RAY SUAREZ: On March 14, 1995, Attorney General Janet Reno called for a court-appointed independent counsel to investigate President Clinton's housing secretary, Henry Cisneros.
Once considered a rising star in the Democratic Party, the former mayor of San Antonio was accused of lying to the FBI during his confirmation process background check about payments he made to a former mistress.
HENRY CISNEROS: (1995) I am hopeful that the investigation will be completed expeditiously. And I'm confident the independent counsel will conclude that I did not engage in criminal wrongdoing.
RAY SUAREZ: Cisneros later was indicted on 18 counts of conspiracy, giving false statements, and obstruction of justice.
He eventually pled guilty to just one misdemeanor count and paid a $10,000 fine. Cisneros served no jail time and received a pardon from President Clinton on the president's last day in office.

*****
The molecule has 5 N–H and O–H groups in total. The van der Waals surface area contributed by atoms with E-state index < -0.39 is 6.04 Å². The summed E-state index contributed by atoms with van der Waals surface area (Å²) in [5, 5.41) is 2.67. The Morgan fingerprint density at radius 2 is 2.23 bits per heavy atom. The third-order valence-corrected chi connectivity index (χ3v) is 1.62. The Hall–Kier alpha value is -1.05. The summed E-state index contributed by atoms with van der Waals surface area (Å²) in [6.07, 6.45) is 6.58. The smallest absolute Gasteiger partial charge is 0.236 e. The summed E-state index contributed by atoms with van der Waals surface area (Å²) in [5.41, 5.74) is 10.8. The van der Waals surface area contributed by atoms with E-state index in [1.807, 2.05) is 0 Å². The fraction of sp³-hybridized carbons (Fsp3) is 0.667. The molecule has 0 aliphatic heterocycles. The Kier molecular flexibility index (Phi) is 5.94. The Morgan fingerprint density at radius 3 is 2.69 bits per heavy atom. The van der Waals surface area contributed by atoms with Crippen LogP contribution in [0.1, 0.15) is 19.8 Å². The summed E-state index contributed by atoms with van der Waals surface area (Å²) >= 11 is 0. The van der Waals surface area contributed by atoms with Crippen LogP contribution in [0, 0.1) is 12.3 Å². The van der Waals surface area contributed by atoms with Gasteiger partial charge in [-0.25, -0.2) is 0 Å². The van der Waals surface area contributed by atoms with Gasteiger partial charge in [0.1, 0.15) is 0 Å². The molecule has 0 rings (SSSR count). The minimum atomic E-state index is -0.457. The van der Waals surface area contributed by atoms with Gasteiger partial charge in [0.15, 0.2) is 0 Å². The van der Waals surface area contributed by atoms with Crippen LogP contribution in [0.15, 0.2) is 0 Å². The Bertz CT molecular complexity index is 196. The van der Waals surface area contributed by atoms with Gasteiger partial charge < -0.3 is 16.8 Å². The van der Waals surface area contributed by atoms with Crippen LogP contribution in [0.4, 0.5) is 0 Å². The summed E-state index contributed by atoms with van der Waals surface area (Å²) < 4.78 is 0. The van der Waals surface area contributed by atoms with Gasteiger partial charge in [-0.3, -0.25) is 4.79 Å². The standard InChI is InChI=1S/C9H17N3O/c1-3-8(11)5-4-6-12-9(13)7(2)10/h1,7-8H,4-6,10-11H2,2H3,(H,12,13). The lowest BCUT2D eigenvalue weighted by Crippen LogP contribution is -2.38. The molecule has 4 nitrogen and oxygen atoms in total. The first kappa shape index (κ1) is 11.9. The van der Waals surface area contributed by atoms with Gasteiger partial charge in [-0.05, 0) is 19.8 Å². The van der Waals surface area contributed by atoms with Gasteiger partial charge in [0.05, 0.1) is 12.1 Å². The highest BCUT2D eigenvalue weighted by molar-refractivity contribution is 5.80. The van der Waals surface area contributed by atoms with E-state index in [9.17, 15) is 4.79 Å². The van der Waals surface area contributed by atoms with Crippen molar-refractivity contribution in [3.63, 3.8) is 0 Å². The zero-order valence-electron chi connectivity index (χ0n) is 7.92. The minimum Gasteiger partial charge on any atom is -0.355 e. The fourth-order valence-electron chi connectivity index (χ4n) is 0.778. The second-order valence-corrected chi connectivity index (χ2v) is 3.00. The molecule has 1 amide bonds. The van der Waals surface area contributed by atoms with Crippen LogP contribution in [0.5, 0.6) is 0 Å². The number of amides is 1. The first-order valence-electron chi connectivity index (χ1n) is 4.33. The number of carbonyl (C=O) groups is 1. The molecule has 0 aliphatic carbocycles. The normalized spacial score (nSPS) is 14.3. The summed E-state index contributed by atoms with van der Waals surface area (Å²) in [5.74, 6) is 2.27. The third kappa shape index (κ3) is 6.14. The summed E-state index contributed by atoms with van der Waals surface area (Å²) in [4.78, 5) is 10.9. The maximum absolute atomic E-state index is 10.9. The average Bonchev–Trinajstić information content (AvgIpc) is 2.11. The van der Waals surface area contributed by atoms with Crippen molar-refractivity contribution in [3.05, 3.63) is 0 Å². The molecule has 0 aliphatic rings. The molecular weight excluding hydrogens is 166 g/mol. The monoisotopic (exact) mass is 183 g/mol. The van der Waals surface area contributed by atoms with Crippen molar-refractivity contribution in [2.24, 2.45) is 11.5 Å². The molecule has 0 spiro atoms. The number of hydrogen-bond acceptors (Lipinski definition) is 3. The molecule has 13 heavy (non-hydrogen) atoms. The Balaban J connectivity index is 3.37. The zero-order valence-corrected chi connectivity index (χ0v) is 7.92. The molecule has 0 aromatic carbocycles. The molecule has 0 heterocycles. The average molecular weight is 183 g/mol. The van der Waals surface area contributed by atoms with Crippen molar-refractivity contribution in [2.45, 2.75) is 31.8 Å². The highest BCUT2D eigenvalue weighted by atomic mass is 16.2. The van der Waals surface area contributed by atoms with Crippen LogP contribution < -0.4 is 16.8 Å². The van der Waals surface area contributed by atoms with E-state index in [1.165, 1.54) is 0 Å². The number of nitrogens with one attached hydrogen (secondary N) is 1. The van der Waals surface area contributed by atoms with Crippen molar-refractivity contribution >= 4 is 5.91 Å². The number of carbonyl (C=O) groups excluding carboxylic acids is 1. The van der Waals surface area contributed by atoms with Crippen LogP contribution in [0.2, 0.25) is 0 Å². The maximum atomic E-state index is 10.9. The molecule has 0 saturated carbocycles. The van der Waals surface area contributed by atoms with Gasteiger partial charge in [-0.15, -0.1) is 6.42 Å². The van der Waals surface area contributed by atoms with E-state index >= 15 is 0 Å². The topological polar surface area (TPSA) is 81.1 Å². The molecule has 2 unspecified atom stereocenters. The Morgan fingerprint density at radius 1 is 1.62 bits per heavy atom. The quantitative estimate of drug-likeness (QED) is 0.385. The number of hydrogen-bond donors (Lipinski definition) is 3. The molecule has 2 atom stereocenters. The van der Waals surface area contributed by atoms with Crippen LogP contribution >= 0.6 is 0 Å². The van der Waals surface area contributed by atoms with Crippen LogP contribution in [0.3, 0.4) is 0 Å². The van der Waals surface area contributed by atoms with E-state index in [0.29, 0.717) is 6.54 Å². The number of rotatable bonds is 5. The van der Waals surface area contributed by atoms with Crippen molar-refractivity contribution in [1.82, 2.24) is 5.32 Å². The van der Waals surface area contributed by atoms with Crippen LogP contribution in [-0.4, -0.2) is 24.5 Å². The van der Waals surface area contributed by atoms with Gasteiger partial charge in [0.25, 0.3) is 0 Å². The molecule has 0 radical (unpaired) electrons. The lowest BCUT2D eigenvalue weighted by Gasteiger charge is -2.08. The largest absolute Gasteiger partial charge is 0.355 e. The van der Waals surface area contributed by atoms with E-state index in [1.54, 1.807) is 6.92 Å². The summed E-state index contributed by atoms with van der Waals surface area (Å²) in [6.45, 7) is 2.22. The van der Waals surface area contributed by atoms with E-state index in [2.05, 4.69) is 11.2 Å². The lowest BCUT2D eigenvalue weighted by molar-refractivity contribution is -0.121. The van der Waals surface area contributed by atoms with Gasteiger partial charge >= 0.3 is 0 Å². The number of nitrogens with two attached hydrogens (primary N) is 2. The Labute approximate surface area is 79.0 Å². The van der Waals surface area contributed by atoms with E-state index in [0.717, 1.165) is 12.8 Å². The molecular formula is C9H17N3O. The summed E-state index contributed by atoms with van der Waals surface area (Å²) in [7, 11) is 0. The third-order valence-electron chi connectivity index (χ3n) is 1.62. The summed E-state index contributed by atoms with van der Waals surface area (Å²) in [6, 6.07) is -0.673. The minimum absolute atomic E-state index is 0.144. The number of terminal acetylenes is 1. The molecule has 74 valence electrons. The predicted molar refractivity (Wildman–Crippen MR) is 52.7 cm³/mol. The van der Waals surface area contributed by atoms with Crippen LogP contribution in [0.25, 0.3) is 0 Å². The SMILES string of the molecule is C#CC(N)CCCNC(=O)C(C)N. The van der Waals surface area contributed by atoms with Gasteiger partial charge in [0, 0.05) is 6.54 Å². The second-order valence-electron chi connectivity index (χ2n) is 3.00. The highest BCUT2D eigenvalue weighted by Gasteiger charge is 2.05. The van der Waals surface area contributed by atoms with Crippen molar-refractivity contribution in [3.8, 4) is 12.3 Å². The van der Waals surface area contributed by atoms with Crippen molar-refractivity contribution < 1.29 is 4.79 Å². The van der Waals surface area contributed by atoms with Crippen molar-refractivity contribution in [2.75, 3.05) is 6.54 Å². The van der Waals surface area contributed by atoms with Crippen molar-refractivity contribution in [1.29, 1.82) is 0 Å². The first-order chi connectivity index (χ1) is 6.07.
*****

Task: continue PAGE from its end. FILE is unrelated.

However, the work of the independent counsel, Attorney David Barrett, didn't conclude until he issued his final report today, 11 years after his work began at a cost of more than $21 million.
RAY SUAREZ: For more on the Cisneros investigation we're joined by New York Times reporter Neil Lewis, who obtained an advance copy of the investigation's final report and wrote about it in today's paper.
Neil, let's go back to the mid '90s. This all begins with the background investigation into Henry Cisneros as he's being vetted for a cabinet job?
NEIL LEWIS: That's right, Ray. Henry Cisneros, an up and coming Democratic politician from Texas, was President Clinton's choice to be secretary of Housing and Urban Development. And for these positions you undergo a background check and are interviewed by the FBI.
In the case of Mr. Cisneros it appeared later that there was an allegation that he had lied during that interview with the FBI, particularly about payments he'd made to a former mistress.